Debra Prinzing

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Floral Artists Françoise Weeks and Susan McLeary (Episode 217)

Wednesday, October 28th, 2015
Inspiring florist and floral educator Francoise Weeks (c) Jamie Bosworth photograph

Inspiring florist and floral educator Françoise Weeks (c) Jamie Bosworth photograph

Susan McLearly of Passionflower Events, based in Ann Arbor (c) Amanda Dumouchelle Photography

Susan McLearly of Passionflower Events, based in Ann Arbor (c) Amanda Dumouchelle Photography

I’ve had today’s first guest on my “wish list” for a couple years and due to both of our travel schedules, it has taken nearly two years for us to connect in the same time and place with a quiet moment to record today’s interview.

Our paths finally crossed when Françoise Weeks and I were in Detroit at the same time for The Flower House festivities. Françoise traveled to Detroit earlier in the week to teach a two-day workshop hosted by our second podcast guest Susan McLeary of Passionflower Events.  And I was in town to co-host the final Field to Vase Dinner of 2015.

The Flower House, subject of last week’s podcast, prompted Susan to ask Françoise to collaborate with her on the first floor kitchen, called “Fruits of Labor.”

The three of us sat down for this recording on the morning after the hugely successful Field to Vase Dinner.

They were staying in a restored loft apartment in an historic Detroit neighborhood and suggested I come over to record the interview.

When I arrived, Susan and Françoise were concentrating on assembling a bridal bouquet, boutonniere and floral crown for a last-minute elopement that was to occur at The Flower House the following day. It was a lovely moment to talk with both Françoise and Susan as their hands shaped and formed tiny botanical elements into the most delicate, textural creations.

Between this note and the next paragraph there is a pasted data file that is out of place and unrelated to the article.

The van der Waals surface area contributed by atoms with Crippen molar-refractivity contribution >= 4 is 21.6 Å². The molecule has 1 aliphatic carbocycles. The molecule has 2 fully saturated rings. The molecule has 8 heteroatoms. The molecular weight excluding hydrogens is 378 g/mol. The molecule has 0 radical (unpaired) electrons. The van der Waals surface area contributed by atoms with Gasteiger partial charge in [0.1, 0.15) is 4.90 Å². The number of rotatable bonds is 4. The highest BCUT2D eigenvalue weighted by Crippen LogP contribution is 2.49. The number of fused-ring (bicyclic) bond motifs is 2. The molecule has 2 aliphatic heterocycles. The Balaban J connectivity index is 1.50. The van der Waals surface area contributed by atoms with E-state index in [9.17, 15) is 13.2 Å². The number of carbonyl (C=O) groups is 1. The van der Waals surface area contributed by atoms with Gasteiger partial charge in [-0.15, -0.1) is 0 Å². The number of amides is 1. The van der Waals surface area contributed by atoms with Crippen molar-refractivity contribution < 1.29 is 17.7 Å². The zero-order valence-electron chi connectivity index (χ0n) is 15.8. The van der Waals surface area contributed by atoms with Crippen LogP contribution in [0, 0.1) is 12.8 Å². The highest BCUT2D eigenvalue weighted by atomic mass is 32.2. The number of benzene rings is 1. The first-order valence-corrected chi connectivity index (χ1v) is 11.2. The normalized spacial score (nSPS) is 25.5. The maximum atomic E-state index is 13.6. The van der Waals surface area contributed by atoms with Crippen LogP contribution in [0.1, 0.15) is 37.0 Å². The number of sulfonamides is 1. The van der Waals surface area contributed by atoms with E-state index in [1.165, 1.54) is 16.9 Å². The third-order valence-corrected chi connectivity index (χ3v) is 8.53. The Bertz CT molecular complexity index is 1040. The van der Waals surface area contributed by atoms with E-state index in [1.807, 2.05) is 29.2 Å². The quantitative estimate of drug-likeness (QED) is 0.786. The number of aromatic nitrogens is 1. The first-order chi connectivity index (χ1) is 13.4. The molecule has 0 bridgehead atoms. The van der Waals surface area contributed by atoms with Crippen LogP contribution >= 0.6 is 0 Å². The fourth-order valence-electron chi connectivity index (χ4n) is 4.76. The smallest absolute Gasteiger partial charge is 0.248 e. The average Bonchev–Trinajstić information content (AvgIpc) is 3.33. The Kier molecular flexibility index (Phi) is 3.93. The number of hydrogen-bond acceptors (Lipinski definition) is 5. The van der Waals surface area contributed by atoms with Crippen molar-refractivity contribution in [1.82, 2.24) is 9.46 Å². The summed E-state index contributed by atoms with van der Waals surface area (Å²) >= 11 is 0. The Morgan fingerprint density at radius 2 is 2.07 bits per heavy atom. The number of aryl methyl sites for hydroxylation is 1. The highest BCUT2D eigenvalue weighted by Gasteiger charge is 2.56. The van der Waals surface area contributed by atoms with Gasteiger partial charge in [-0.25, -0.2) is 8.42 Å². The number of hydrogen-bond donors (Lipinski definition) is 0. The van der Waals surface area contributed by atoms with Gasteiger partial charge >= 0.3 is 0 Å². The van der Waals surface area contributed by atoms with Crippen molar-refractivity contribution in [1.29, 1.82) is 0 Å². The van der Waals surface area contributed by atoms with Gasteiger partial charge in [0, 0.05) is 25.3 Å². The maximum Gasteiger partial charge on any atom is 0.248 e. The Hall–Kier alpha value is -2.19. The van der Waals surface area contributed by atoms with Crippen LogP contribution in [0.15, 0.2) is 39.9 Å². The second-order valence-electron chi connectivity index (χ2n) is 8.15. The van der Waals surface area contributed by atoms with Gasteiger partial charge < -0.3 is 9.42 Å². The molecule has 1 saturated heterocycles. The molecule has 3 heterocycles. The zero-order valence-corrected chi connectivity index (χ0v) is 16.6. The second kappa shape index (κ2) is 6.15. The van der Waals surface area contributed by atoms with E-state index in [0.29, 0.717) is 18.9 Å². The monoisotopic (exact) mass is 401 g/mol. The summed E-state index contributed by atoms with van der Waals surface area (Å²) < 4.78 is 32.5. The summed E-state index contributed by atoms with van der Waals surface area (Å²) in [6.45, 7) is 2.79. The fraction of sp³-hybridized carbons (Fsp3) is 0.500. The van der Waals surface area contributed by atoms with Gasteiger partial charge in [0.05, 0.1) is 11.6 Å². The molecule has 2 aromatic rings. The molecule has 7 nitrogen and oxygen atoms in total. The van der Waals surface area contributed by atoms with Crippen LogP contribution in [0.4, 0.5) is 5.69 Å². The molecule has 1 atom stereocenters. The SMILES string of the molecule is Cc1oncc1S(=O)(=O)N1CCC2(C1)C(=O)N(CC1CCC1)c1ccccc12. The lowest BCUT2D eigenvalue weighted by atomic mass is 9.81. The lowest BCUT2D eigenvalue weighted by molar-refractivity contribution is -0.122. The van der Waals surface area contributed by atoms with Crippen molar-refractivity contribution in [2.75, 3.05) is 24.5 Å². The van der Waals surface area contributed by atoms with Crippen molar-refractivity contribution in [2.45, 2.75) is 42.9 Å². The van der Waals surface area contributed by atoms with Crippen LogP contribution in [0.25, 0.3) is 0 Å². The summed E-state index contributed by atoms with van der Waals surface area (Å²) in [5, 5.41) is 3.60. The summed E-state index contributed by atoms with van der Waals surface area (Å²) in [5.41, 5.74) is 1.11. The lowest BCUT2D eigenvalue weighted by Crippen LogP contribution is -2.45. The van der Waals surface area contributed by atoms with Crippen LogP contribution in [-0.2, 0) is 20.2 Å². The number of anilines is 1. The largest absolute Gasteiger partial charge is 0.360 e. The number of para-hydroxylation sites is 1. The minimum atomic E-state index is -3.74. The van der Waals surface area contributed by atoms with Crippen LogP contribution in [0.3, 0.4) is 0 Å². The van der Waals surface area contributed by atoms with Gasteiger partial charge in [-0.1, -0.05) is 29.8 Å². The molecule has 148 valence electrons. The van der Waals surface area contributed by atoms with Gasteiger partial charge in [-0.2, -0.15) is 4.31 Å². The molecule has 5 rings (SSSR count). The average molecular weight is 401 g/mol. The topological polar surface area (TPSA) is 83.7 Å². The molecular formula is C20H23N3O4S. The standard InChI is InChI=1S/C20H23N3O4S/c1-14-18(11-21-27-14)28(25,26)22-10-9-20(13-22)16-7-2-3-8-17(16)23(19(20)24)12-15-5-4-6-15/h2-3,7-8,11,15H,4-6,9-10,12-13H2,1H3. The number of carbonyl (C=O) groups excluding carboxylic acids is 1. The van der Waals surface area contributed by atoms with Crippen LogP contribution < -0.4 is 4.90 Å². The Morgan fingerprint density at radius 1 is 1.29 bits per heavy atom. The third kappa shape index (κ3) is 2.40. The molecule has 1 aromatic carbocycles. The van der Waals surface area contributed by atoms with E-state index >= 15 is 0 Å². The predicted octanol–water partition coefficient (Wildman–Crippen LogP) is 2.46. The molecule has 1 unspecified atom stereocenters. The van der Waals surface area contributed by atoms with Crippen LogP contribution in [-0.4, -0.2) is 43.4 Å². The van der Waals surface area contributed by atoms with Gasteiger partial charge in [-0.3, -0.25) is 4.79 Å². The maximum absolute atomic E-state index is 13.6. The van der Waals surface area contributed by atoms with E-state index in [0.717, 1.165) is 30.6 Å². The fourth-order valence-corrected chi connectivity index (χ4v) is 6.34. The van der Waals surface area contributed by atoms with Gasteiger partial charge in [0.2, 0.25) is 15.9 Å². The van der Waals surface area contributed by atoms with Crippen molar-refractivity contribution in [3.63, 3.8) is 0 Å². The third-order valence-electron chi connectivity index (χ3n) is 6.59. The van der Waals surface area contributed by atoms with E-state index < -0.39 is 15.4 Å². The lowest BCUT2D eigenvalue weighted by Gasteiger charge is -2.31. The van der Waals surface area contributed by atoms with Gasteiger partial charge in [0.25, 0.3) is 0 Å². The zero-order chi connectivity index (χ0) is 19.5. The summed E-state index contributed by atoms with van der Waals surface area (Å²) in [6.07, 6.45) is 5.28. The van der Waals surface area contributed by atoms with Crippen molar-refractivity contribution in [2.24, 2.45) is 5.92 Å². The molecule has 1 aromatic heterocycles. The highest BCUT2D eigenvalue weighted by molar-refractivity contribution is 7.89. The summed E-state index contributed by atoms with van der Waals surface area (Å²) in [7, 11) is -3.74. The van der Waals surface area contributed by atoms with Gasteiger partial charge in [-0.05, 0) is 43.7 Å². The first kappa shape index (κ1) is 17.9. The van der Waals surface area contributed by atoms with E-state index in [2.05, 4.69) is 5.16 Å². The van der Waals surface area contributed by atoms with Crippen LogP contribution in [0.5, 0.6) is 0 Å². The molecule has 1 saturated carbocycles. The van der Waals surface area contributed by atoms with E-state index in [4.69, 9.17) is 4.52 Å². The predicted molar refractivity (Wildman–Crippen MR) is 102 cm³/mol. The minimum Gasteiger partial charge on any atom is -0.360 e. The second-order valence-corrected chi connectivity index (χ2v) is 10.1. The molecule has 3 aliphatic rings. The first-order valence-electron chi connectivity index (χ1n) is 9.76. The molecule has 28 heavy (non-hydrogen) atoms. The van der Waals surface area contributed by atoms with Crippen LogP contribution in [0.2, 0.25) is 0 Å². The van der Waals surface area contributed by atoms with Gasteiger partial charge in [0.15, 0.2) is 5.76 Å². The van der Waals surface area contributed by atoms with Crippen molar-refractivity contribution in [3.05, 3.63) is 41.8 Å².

A woodland-inspired design from Françoise Weeks

A woodland-inspired design from Françoise Weeks (c) Joni Shimabukuro photography.

Françoise's botanical couture headpiece  (c) Ted Mishima photography

Françoise’s botanical couture headpiece (c) Ted Mishima photography

Françoise hails from Belgium, and you can hear the gentle traces of her Flemish accent when she speaks. She has been living in Portland for many years, which is where she developed her studio design business, created flowers for hundreds of weddings and shaped her distinct brand of European-inspired floral design.

Françoise and I have known one another for several years as residents of neighboring states; in fact I first met her in 2010 while on a scouting trip to Portland for The 50 Mile Bouquet.

Since that time, it has been so inspiring to watch Françoise’s career explode as an in-demand floral educator whose workshop series and classes are often sold-out with waiting lists.

Here’s a little more about Françoise:

Françoise was born in Belgium in an area romanticized by the flower arrangements of the Dutch and Flemish painters of the 17th and 18th centuries.

Honing her talents through training with the florists of Antwerp, Françoise discovered her signature—a unique lush and textural style, heavily imprinted by her love of nature and art. Since 1996 she has translated her passion into creations of flowers, herbs, fruits, vegetables and foliage in a way that the masters could only paint.

Her portfolio runs the gamut from elegant natural simplicity to the abundant and bountiful; she consistently delivers the unexpected. Françoise’s first priority is to realize the ideas and needs of her clients and bring to the process her attention to detail and unique creativity.

Recently her work has emerged into two distinctive styles: URBAN WOODLANDS—contemporary stylings of mosses, lichens, bark and forest floor gatherings and FLORAL FORWARD—exquisite botanical haute couture creations of purses, headpieces and shoes.

She shares her knowledge of floral design and mechanics with professionals and students from around the world in intimate studio classes and workshop settings. Françoise has been the subject of numerous magazine articles throughout the United States and Europe.

Susan McLeary designing a fabulous floral 'fro (c) Amanda Dumouchelle photography

Susan McLeary designing a fabulous floral ‘fro (c) Amanda Dumouchelle photography